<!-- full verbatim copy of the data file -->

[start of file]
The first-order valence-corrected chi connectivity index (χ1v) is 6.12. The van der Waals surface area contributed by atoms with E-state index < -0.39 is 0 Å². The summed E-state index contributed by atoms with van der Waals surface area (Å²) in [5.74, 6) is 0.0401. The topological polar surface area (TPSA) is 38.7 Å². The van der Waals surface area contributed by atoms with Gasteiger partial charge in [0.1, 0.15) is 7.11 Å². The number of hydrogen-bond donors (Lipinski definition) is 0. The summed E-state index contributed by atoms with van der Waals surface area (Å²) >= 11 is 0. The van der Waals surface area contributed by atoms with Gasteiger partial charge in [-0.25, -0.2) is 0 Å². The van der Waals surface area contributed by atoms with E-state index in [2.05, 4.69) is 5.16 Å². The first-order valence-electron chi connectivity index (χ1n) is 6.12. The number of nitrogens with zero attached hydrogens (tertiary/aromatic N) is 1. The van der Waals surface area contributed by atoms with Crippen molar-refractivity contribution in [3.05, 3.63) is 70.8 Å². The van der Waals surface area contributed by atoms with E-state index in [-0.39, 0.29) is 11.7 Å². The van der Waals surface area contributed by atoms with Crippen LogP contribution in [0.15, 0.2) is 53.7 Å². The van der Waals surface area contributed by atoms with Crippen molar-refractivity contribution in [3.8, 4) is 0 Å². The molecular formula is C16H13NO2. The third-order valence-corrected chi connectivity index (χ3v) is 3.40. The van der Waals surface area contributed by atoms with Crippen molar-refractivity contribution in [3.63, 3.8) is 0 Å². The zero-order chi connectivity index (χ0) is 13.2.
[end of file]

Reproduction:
The first-order valence-corrected chi connectivity index (χ1v) is 6.12. The van der Waals surface area contributed by atoms with E-state index < -0.39 is 0 Å². The summed E-state index contributed by atoms with van der Waals surface area (Å²) in [5.74, 6) is 0.0401. The topological polar surface area (TPSA) is 38.7 Å². The van der Waals surface area contributed by atoms with Gasteiger partial charge in [0.1, 0.15) is 7.11 Å². The number of hydrogen-bond donors (Lipinski definition) is 0. The summed E-state index contributed by atoms with van der Waals surface area (Å²) >= 11 is 0. The van der Waals surface area contributed by atoms with Gasteiger partial charge in [-0.25, -0.2) is 0 Å². The van der Waals surface area contributed by atoms with E-state index in [2.05, 4.69) is 5.16 Å². The first-order valence-electron chi connectivity index (χ1n) is 6.12. The number of nitrogens with zero attached hydrogens (tertiary/aromatic N) is 1. The van der Waals surface area contributed by atoms with Crippen molar-refractivity contribution in [3.05, 3.63) is 70.8 Å². The van der Waals surface area contributed by atoms with E-state index in [-0.39, 0.29) is 11.7 Å². The van der Waals surface area contributed by atoms with Crippen LogP contribution in [0.15, 0.2) is 53.7 Å². The van der Waals surface area contributed by atoms with Crippen molar-refractivity contribution in [3.8, 4) is 0 Å². The molecular formula is C16H13NO2. The third-order valence-corrected chi connectivity index (χ3v) is 3.40. The van der Waals surface area contributed by atoms with Crippen molar-refractivity contribution in [3.63, 3.8) is 0 Å². The zero-order chi connectivity index (χ0) is 13.2.